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Father And Son Project: 1968 Ford Mustang

Located in Ashland, Kentucky is this 1968 Mustang. Listed for sale here on eBay, it is being sold with a Bill of Sale. The seller has BIN price of $3,500 but there is the option to make an offer. They list it as a father/son project, so let’s see if that’s feasible.

There’s not a lot that we know about the car as the seller is a man of few words (ten words to be exact). They do have a number of items listed on eBay, and these are an eclectic bunch. The seller also is a person of few photography skills, as the eight photos provided are virtually all blurred. Making the most of what we’ve got seems to indicate that this Mustang appears to be sound on the surface. The one concern that I have is in this shot. That looks suspiciously like gaffa tape at the bottom of the door frame. If it is I’d like to know what’s underneath it. The other thing that I’ve repeatedly said is that it’s not the rust that you can see on Mustangs that you worry about, but what lurks below the surface.

The interior is surprisingly good, although there is still plenty of work to be done here. The dash appears to be okay provided those stickers can be removed without inflicting damage, while the pad looks like it may be crack free. Most of the visible plastic trim items also seem to be in decent condition. From there it’s all downhill I’m afraid, with new covers required for the seats and the door cards will also need re-covering. Unfortunately we can’t see the headliner to ascertain its condition.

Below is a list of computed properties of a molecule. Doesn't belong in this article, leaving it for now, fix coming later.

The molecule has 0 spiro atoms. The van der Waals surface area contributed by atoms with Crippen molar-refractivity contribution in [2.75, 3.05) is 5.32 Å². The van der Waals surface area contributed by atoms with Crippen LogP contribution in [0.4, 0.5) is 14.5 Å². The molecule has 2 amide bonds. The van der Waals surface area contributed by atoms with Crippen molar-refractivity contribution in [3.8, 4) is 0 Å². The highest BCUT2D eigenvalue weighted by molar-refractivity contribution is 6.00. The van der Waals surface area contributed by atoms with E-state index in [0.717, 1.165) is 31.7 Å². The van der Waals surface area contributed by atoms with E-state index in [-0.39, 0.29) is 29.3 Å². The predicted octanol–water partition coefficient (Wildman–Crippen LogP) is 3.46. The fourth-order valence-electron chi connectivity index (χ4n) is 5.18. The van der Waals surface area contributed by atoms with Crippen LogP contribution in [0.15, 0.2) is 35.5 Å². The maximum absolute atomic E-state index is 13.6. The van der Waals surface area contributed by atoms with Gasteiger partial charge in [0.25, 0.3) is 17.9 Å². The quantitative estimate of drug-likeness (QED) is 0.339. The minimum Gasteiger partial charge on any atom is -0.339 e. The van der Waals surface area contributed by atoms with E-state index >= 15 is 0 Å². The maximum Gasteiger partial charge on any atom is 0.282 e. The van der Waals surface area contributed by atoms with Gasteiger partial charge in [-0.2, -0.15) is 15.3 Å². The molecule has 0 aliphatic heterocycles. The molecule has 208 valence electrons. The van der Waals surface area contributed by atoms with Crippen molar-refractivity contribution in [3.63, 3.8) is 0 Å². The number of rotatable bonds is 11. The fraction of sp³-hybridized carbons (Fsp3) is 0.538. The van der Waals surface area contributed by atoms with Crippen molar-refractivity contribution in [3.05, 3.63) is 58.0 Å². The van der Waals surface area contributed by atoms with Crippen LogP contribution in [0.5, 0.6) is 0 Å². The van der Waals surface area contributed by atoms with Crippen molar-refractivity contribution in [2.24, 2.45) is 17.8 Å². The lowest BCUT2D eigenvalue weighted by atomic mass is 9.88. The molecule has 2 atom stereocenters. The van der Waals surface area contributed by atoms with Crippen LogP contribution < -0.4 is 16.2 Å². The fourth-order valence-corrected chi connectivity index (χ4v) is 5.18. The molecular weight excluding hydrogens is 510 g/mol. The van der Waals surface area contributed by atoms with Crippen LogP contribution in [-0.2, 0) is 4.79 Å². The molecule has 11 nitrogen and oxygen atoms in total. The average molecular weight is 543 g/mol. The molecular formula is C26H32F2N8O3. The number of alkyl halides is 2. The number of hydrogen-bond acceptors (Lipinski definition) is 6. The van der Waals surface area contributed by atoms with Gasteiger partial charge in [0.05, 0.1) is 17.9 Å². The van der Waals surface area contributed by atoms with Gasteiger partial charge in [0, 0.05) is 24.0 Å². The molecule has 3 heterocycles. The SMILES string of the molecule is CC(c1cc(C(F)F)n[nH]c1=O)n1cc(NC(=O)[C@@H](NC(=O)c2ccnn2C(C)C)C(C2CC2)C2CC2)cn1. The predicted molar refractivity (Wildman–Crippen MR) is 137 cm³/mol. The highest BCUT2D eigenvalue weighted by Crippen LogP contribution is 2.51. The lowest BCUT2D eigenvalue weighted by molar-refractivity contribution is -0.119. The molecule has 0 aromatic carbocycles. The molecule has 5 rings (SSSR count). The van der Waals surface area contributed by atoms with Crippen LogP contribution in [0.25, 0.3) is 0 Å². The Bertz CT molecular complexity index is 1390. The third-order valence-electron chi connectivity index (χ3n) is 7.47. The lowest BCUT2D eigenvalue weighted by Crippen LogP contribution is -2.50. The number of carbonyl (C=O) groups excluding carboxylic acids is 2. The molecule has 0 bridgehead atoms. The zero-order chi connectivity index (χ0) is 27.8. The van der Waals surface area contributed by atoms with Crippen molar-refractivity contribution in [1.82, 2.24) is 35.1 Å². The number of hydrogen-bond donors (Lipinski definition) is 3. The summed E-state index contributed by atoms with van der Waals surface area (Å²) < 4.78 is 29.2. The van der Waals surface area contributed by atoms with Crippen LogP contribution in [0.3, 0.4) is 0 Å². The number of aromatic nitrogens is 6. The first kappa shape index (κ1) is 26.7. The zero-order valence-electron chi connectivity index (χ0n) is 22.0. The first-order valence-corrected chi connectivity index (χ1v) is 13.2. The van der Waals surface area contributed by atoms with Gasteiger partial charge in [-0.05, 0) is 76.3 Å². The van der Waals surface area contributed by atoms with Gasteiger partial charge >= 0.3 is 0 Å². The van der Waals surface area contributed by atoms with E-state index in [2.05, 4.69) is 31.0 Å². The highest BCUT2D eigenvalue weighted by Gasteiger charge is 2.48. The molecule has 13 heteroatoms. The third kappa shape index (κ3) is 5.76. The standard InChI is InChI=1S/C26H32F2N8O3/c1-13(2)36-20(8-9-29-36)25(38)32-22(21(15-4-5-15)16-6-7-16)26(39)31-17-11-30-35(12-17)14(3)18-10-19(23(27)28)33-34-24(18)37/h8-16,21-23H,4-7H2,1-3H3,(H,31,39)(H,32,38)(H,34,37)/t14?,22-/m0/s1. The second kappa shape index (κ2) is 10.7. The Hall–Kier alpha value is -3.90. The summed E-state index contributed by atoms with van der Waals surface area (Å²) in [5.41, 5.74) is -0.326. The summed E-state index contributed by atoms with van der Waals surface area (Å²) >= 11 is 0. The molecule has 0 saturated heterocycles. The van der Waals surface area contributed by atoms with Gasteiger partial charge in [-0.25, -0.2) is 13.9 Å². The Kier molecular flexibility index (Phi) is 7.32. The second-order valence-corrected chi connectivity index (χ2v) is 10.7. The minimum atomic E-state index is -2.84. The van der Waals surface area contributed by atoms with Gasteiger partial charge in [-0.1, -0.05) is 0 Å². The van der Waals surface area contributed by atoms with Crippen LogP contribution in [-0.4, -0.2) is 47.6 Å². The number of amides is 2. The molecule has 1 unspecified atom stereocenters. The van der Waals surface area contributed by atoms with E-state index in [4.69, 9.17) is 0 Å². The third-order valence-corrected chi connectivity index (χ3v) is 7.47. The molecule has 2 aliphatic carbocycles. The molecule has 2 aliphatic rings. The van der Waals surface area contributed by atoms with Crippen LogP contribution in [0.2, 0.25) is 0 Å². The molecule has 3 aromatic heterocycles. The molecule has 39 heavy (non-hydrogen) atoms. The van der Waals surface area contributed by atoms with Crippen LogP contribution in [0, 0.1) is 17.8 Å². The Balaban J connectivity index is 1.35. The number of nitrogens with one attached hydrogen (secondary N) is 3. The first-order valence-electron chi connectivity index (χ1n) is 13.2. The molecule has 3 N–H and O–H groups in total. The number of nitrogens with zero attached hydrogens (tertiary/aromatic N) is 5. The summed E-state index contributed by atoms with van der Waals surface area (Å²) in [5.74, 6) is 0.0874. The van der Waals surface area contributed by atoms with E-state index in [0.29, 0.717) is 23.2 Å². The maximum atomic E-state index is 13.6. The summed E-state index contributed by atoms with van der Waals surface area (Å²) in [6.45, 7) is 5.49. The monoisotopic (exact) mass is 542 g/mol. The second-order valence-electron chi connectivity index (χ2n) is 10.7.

Under the hood is a six, which should be the 200ci version. This is backed by an automatic transmission. Since the seller is a person of so few words we have no idea of the state of the engine. The reality is that these are so cheap and easy to work on that it would be no great problem to sling it out and give it a rebuild if you were undertaking a restoration. Otherwise it may well be headed to the nearest scrap metal dealer.

I wish that sellers like this would either give a more thorough description or provide clearer photos when advertising a car. There is so little that we can glean from what has been provided that the only real way to determine the viability of it as a project would be to inspect it in person. If either the photos or description were clearer it would be much easier to decide whether it was worth taking that step or whether to throw it in the “too hard” basket. As it stands the only thing that commends this Mustang to me is the price. Given the prices that some really sad examples are fetching at present the price is the most attractive thing about this one.


  1. Miguel

    There is no horn ring. That is a deal breaker for me.